When Should A Child Start Getting A Shower Alone?

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When should you let your child start getting a shower alone?   When can they be trusted to wash well enough to do it alone?   It is hard to give up giving your kids a bath because you know that they are actually clean when you do it.   However, when they are in charge of washing themselves, you just hope that they are clean and that they have done a thorough job.  You are hoping that they wash their hair  (and rinse the shampoo out) and that they remember to wash their feet, too.  😉

You aren’t in control of washing every spot with soap and you just hope that your kids know that they need to wash behind those little ears!

kidsshoweralone

Last week, on our Facebook page, someone asked the question about their nine-year-old not cleaning properly in the shower (we invite you to ask questions daily).

He was getting a shower every night, but not coming out clean (sometimes not even using soap).  They felt at a loss, because he was too old to be given a nightly bath by his parents, but obviously not mature enough to handle it on his own.

The advice that she received was great & we wanted to share it here today…

Tips for when you let your  child start getting a shower alone:  

  • Show your child how to take a shower.  Have a  parent lead by example.   Or talk them through it.  “First, you wash your hair.  Next, you move down your body to your face, neck, and shoulders…”

  • Supervise if you have to.  “When I was that age I went through the same thing [pretending to shower] so my parents said until I bathed right they’d have to wash me themselves like a baby. Let me tell you, it took one time and suddenly I bathed the right way.” ~Jenni Azzopardi

  • Remind him to apply deodorant after a shower (around age 9 is when this typically starts)

  • Slowly back off. “For the first five minutes of the shower, my 8-year-old grandson is supervised by one of his parents (or grandparents in their absence). No negotiation on this. They talk him through the steps of washing his body parts with soap and a washcloth. Liquid soap is easier in a pump container. They go over any parts he missed.
    No negotiation.    He still needs help shampooing and rinsing his hair, because he is only 8.”  – Denise G.
  • “Let him try deodorant –  Buy the vacation size so he can try a few and pick his favorite.  A good soak in the tub with bubbles once a week will help, too.  You can even add little Epsom salts to the water. He will get it.” ~ Denise Gelvin Geoghagan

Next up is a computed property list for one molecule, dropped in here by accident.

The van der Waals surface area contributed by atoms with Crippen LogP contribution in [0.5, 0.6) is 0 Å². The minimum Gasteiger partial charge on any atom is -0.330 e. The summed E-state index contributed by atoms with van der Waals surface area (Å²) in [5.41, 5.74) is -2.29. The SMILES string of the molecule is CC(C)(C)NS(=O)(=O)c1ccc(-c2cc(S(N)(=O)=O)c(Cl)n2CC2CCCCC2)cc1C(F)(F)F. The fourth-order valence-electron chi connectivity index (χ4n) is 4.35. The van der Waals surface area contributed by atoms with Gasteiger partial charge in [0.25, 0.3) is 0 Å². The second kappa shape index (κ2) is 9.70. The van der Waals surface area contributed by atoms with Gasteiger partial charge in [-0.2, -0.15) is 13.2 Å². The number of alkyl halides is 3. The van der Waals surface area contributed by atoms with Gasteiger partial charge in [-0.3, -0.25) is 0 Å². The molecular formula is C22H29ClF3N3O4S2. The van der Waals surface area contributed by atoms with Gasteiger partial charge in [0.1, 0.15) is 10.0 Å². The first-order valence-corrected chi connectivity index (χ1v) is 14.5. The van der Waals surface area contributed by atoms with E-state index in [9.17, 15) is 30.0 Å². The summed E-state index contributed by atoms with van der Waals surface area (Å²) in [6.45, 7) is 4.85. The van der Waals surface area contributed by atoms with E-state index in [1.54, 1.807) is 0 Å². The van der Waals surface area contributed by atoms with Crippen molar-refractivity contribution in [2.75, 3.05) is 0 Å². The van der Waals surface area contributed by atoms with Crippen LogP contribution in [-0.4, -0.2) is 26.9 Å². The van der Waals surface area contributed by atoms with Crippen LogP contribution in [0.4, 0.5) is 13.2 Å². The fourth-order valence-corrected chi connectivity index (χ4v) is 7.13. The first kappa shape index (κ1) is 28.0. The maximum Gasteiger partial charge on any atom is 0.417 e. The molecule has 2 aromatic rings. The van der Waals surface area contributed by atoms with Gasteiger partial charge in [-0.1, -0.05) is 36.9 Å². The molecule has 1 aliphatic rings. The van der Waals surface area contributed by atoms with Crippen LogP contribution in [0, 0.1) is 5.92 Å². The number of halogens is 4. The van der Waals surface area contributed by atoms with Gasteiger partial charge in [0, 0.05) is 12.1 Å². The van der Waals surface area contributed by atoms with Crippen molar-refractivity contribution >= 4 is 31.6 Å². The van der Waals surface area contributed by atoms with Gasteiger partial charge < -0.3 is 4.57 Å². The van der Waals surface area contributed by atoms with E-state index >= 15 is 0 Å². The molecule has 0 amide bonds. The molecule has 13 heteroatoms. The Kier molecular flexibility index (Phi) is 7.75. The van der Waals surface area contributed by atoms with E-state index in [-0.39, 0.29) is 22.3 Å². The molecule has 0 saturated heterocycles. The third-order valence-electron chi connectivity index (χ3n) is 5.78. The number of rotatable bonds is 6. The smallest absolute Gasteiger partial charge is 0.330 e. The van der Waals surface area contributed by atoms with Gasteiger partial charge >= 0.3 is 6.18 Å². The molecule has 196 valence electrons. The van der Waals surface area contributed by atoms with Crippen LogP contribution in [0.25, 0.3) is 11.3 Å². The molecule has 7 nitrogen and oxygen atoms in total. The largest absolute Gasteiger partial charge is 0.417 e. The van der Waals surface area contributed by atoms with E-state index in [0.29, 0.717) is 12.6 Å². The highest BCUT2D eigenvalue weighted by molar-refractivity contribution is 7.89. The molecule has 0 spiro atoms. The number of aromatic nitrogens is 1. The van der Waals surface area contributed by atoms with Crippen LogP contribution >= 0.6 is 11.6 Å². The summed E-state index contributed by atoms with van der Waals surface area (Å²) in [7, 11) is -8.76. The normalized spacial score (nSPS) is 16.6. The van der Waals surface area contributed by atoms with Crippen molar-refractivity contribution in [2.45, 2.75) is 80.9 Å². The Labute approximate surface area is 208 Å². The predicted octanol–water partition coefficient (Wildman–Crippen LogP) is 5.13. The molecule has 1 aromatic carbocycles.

• Let him prove his capability. “If he wants to have independence, he needs to show that he is capable of it. Tell him people smell bad if they don’t wash properly and tell him about the health (and social) implications. If he doesn’t heed it, point out to him when he does smell and remind him why that is…  it’s up to you to help him understand – and keep helping him until he does understand!”
  • “Get in the shower and wash properly with the soap because if you come down these stairs and you still smell, I will come and wash you like I did when you were a baby”, would be my most gentle approach!”  ~Susan Morgan

  • Take him to the store to buy his own shampoo and body essentials. If it’s something he chooses, he is more likely to use it over what you buy.

  • Go to the library and check out a book or two that talks about the body {something specific to his age}. ~Sara Scott

  • Prepare the area for them.  “I get his loofa or washcloth all sudsy and bubbly for him and set it to the side for him. I also turn the water on and have his towel ready for him.” ~Amy Golden Bonfield
  • Get them a cool shower so you know they won’t “fake” showering because it’s too much fun!   Also, try bath crayons – let them draw on the shower walls!

  • Check his hair.  “I would smell him after his shower to make sure he used it. Had to send him back a couple times because his hair smelled like a wet dog instead of shampoo, but he got the hint and has been doing better.” ~Heather McKee Tucker

  • Check the amount of soap. “They eventually grow out of it. I had to keep reminding him every night and I would sometimes go in and soap up the rag first.  I have him turn around so I can see how much soap is on his body if it is  not going to make him self conscious.” Becki Livolski

  • Dump shampoo on his hair for him.  “When I found out that the hair wasn’t being washed I dumped a big glob of shampoo on the top of his head. The only way to get it off was to take a shower and wash it out. All the suds from the glob of shampoo did a fantastic job.” ~Lynne Forget

  • “I mark the soap bottle (he has not figured it out yet), so I can tell if he has used it or not.
    • I also smell the hair on his head when gets out of the bath/shower. If it does not smell like soap, he has to get back in the shower.
    • I check the body soap and if it has not been used, he must go back into the shower.  I tell him that I can tell by the smell.   It took three times of me doing this and he started washing.” ~Missy SrednesRemember

Try to remember that this phase is totally normal and most children go through this at some point.  Just keep reminding them why it is so important to clean.  If they are not mature enough to handle it, they are not ready to shower alone.

Try giving them a bath or supervising the shower.    You can find more great answers to questions just like this on our Facebook page  (where parents help parents every single day!)



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